Most of the people who have used Kynect have been added to Medicaid, the government health insurance program for the poor and disabled. Only about 85,000 Kentuckians used the site to purchase private plans.
Health insurance companies have filed their rate requests for 2015, and the state Department of Insurance has approved most of them, reports Adam Beam of The Associated Press.
Officials have approved a 15 percent average rate increase for the Kentucky Health Cooperative, which sold 75 percent of private plans on the exchange.
Humana and Anthem Blue Cross Blue Shield each sold 12.5 percent of the private plans on Kynect. Humana’s premiums will rose an average of 12.8 percent, but rates for Anthem will go down an average of 4.3 percent, Beam reports. Rates apparently have not been set for two new companies that will join the exchange, CareSource and WellCare.
“Rates off the exchange are increasing, too, in both the small group and individual markets,” writes Beam. For example, Time Insurance Co.‘s individual rates will go up an average of 15 percent, and the small group rates for Time, Bluegrass Family Health and John Alden Life Insurance Co. will rise an average of 5 percent.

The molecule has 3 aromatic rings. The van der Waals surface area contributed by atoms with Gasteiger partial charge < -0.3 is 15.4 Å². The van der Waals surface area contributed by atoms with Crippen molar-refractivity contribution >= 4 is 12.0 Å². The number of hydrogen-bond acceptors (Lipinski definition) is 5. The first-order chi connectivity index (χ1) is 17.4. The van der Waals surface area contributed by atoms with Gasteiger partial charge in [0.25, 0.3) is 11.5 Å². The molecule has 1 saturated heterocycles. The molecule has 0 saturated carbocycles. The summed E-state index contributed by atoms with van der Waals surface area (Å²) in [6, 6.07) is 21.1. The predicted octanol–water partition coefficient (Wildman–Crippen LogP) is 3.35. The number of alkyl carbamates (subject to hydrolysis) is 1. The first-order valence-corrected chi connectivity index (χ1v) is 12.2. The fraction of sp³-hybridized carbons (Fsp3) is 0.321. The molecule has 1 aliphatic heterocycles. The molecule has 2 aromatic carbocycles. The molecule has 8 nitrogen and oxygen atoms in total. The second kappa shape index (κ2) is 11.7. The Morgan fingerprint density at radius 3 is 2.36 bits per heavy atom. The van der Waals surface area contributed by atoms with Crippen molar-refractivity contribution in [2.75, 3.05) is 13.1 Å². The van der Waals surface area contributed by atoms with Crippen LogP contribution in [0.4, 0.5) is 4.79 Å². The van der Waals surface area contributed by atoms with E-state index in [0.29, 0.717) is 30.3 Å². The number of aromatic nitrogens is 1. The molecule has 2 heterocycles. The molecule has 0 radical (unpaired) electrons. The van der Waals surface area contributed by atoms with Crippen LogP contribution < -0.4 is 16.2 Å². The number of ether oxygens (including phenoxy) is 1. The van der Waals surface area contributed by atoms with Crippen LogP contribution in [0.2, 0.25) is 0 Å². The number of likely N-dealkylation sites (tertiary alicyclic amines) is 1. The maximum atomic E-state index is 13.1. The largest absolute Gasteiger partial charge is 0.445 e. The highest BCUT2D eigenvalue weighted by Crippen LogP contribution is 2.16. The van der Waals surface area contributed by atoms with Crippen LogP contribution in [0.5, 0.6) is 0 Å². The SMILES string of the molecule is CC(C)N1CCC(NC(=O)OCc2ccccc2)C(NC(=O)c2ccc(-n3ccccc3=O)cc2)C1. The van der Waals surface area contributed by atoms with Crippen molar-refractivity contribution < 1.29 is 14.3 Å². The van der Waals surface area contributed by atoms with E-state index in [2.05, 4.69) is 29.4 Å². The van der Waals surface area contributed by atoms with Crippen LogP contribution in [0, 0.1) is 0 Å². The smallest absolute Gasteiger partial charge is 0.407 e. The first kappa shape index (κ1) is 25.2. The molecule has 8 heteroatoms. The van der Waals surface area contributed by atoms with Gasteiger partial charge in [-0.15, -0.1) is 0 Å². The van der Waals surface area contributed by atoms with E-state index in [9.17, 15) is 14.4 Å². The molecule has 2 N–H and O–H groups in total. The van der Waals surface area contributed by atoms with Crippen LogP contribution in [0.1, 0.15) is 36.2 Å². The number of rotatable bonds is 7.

Department of Insurance spokeswoman Ronda Sloan told Beam that rates for large group plans were not available yet. The rate certification process will be finalized before open enrollment, which begins on November 15, 2014 and runs through February 15, 2015.
The averages can be misleading because that Kynect offers approximately 70,000 different rates, which vary depending on numerous variables, such as the type of plan, where people live, how old they are and whether they smoke.
Kynect was one of the few online health insurance portals that actually functioned when Obamacare launched a year ago. An estimated 521,000 Kentuckians have obtained insurance through the website, reducing the state’s uninsured rate from 20 percent to 12 percent, Democratic Gov. Steve Beshear said in a recent video update.
Beshear said this sharp reduction in the uninsured proves that Kynect is working. Republicans say higher insurance premiums and difficulty finding doctors prove it isn’t.